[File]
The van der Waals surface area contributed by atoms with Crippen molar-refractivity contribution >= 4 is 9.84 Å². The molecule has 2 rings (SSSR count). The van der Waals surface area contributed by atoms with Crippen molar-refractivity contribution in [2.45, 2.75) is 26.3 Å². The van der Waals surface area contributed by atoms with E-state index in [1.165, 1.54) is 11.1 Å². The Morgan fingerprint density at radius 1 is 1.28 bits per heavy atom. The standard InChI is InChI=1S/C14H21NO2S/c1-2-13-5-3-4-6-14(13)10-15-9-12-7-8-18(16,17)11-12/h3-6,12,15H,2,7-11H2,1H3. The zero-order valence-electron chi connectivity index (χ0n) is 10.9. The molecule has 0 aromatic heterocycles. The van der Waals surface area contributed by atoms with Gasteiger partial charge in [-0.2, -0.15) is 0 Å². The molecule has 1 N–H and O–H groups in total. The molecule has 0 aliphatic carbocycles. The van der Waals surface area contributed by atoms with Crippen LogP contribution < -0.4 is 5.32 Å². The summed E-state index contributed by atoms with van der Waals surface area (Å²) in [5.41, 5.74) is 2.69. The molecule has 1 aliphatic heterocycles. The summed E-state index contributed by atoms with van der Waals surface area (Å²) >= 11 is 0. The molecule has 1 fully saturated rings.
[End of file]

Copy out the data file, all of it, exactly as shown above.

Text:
The van der Waals surface area contributed by atoms with Crippen molar-refractivity contribution >= 4 is 9.84 Å². The molecule has 2 rings (SSSR count). The van der Waals surface area contributed by atoms with Crippen molar-refractivity contribution in [2.45, 2.75) is 26.3 Å². The van der Waals surface area contributed by atoms with E-state index in [1.165, 1.54) is 11.1 Å². The Morgan fingerprint density at radius 1 is 1.28 bits per heavy atom. The standard InChI is InChI=1S/C14H21NO2S/c1-2-13-5-3-4-6-14(13)10-15-9-12-7-8-18(16,17)11-12/h3-6,12,15H,2,7-11H2,1H3. The zero-order valence-electron chi connectivity index (χ0n) is 10.9. The molecule has 0 aromatic heterocycles. The van der Waals surface area contributed by atoms with Gasteiger partial charge in [-0.2, -0.15) is 0 Å². The molecule has 1 N–H and O–H groups in total. The molecule has 0 aliphatic carbocycles. The van der Waals surface area contributed by atoms with Crippen LogP contribution < -0.4 is 5.32 Å². The summed E-state index contributed by atoms with van der Waals surface area (Å²) in [5.41, 5.74) is 2.69. The molecule has 1 aliphatic heterocycles. The summed E-state index contributed by atoms with van der Waals surface area (Å²) >= 11 is 0. The molecule has 1 fully saturated rings.